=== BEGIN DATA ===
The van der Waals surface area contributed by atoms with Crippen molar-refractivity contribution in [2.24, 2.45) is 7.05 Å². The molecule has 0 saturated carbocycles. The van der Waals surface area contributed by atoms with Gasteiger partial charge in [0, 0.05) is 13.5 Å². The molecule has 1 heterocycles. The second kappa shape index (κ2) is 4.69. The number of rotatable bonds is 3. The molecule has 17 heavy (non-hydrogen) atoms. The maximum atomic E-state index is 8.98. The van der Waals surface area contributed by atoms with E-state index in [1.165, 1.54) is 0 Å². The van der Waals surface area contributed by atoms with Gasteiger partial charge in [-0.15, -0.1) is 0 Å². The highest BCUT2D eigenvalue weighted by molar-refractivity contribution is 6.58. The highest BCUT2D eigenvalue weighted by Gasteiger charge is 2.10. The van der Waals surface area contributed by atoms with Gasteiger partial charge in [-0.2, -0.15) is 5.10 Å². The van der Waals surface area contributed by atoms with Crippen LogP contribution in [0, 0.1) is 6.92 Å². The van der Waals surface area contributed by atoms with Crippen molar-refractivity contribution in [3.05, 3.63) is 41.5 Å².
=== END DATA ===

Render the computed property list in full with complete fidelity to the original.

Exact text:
The van der Waals surface area contributed by atoms with Crippen molar-refractivity contribution in [2.24, 2.45) is 7.05 Å². The molecule has 0 saturated carbocycles. The van der Waals surface area contributed by atoms with Gasteiger partial charge in [0, 0.05) is 13.5 Å². The molecule has 1 heterocycles. The second kappa shape index (κ2) is 4.69. The number of rotatable bonds is 3. The molecule has 17 heavy (non-hydrogen) atoms. The maximum atomic E-state index is 8.98. The van der Waals surface area contributed by atoms with E-state index in [1.165, 1.54) is 0 Å². The van der Waals surface area contributed by atoms with Gasteiger partial charge in [-0.15, -0.1) is 0 Å². The highest BCUT2D eigenvalue weighted by molar-refractivity contribution is 6.58. The highest BCUT2D eigenvalue weighted by Gasteiger charge is 2.10. The van der Waals surface area contributed by atoms with Gasteiger partial charge in [-0.2, -0.15) is 5.10 Å². The van der Waals surface area contributed by atoms with Crippen LogP contribution in [0, 0.1) is 6.92 Å². The van der Waals surface area contributed by atoms with Crippen molar-refractivity contribution in [3.05, 3.63) is 41.5 Å².